All those years ago, my mother, an aunt, and in some cases my father, always seemed to have time to take me to places like this—or to a park or playground.  It was a part of our everyday life.  And then I thought about how today; no one has time for this.  How did we get from there to here?  It may sound strange, but I believe the cause of these changes is the introduction of labor-saving devices.  Let me start with life as I remember it as a child in the 1950s.

We lived in a “poor” neighborhood but we always had kids to play with and our moms were always home if we needed anything.  Often we’d stop for lunch at a neighbor’s house because his mom was serving something that sounded better than what we could get at home.   Basically, our homes were interchangeable.  Since everyone knew everyone else, the moms would call each other and exchange information on the location and activities of their kids.  We would be disciplined by a neighbor mom just as quickly as by our own.  In fact, we even called many of the neighbors “aunt” and “uncle” even though we were not blood relations.

Our moms were home for two reasons.  First, they were there for us, but they also had a lot of work to do.  I remember my mom’s old ringer washer in the basement and the clotheslines both in the basement for winter, and in the backyard the rest of the year.  She washed dishes by hand and Dad pushed a non-motorized mower once a week.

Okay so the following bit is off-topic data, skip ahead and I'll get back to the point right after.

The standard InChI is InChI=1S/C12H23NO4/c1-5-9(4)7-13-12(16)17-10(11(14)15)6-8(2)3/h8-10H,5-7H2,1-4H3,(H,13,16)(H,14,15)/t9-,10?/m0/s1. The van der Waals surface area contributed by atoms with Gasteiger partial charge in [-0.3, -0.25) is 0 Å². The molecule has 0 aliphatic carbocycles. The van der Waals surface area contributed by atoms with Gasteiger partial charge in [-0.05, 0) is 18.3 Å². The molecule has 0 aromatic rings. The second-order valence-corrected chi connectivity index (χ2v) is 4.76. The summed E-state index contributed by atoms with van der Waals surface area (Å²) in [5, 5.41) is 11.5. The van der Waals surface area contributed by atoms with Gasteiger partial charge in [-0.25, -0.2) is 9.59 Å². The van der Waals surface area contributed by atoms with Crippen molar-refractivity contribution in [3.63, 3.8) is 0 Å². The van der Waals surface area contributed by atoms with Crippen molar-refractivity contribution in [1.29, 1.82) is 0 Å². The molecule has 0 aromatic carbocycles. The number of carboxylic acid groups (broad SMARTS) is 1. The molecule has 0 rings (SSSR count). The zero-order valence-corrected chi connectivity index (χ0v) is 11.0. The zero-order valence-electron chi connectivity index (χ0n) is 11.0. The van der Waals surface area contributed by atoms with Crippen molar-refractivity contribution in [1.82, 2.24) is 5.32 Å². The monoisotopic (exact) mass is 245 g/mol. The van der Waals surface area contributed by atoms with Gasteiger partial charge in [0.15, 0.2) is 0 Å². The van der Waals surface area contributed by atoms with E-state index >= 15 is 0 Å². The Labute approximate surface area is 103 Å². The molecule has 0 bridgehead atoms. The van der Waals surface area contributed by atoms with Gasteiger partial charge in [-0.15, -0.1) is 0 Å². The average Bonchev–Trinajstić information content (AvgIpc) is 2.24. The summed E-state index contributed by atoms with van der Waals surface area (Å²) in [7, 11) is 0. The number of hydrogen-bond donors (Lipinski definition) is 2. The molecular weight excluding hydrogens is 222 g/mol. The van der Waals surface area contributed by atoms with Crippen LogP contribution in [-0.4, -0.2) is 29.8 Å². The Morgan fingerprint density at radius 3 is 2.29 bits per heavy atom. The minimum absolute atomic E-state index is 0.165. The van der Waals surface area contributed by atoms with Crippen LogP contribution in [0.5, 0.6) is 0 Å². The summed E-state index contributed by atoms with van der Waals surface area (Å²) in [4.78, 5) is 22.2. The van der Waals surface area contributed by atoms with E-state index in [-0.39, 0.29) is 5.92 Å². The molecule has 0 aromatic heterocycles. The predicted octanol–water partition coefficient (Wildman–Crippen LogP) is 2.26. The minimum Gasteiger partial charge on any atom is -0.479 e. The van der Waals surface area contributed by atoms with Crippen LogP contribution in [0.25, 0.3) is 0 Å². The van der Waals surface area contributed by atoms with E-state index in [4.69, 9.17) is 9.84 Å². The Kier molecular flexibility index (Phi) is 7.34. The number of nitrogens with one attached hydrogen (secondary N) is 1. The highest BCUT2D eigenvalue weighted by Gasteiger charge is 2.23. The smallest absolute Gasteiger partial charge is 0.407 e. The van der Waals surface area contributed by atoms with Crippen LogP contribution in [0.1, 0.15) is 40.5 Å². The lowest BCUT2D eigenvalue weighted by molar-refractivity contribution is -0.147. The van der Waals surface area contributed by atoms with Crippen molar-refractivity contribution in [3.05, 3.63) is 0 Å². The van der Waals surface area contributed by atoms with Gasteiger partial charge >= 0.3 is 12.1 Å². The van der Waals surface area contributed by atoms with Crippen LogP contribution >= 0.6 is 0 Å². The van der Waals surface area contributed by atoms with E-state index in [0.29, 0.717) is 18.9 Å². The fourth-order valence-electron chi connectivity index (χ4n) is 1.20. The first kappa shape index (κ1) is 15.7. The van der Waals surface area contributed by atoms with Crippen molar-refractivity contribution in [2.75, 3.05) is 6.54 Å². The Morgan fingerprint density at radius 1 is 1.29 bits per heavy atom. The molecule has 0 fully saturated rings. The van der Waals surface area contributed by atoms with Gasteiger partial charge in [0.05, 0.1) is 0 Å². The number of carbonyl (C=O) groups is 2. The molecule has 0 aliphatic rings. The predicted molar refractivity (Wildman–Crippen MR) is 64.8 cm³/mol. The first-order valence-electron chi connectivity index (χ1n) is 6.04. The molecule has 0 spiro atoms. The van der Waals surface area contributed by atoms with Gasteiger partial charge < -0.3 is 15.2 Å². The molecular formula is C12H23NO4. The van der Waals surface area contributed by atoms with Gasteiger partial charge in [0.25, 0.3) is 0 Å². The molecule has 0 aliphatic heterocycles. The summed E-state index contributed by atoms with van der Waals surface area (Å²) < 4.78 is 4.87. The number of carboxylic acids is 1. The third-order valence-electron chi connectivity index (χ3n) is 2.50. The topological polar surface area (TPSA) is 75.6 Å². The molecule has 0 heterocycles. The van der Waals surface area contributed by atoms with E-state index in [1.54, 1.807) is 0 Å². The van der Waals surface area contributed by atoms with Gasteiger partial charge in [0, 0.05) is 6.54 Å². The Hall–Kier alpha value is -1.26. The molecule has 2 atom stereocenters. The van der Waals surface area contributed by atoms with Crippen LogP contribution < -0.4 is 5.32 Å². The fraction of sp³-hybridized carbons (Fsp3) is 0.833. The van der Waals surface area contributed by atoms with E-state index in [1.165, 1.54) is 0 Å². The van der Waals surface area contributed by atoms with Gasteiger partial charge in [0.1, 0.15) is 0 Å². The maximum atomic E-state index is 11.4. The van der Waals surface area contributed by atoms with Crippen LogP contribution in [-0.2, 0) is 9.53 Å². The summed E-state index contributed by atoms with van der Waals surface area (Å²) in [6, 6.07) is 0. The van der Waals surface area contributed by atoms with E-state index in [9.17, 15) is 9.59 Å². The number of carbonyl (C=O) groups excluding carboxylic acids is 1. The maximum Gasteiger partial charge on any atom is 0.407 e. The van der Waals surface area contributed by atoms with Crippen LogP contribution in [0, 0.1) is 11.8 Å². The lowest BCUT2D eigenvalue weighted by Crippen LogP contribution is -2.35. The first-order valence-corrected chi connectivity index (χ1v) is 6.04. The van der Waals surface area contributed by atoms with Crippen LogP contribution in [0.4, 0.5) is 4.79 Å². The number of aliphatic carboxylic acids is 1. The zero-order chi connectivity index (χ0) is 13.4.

But then things started to change.  It began when the first labor-saving device entered the picture.  In my house, that was a clothes washer, but the pattern was universal regardless of the first device.

When we bought that first machine, we had to pay for it.  No problem—Dad just worked a few more hours and eventually we were caught up again.  But those extra hours at work meant he had a bit less time at home.  To compensate, we bought a power lawn mower.  It saved Dad a bit of time and effort, but it had to be paid for.  So he worked a few extra hours.  But as he began working more hours (at least one overtime shift a week in my dad’s case) we needed more labor-saving devices.

All across America, it was not long before the inevitable happened.  We couldn’t keep saving time (buying more devices) on our fathers’ incomes alone.  The responsibility began falling to the women.  Let’s look at some data from the U.S. Bureau of Labor Statistics (Report 1052).  In 1950, only 32 percent of women were in the workforce.  I think it is safe to assume these were mostly unmarried women or women with grown children.  By 1960, the number had risen to 35.5 percent.  In 1970 it was up to 40.8 percent and by 1980, 47.7 percent of women were in the workforce full-time. And that was just the beginning.  In 1990, the number was up to 54.3 percent and for the first time, more women were working than not.  In 2000, the number was 57.5 percent and rising.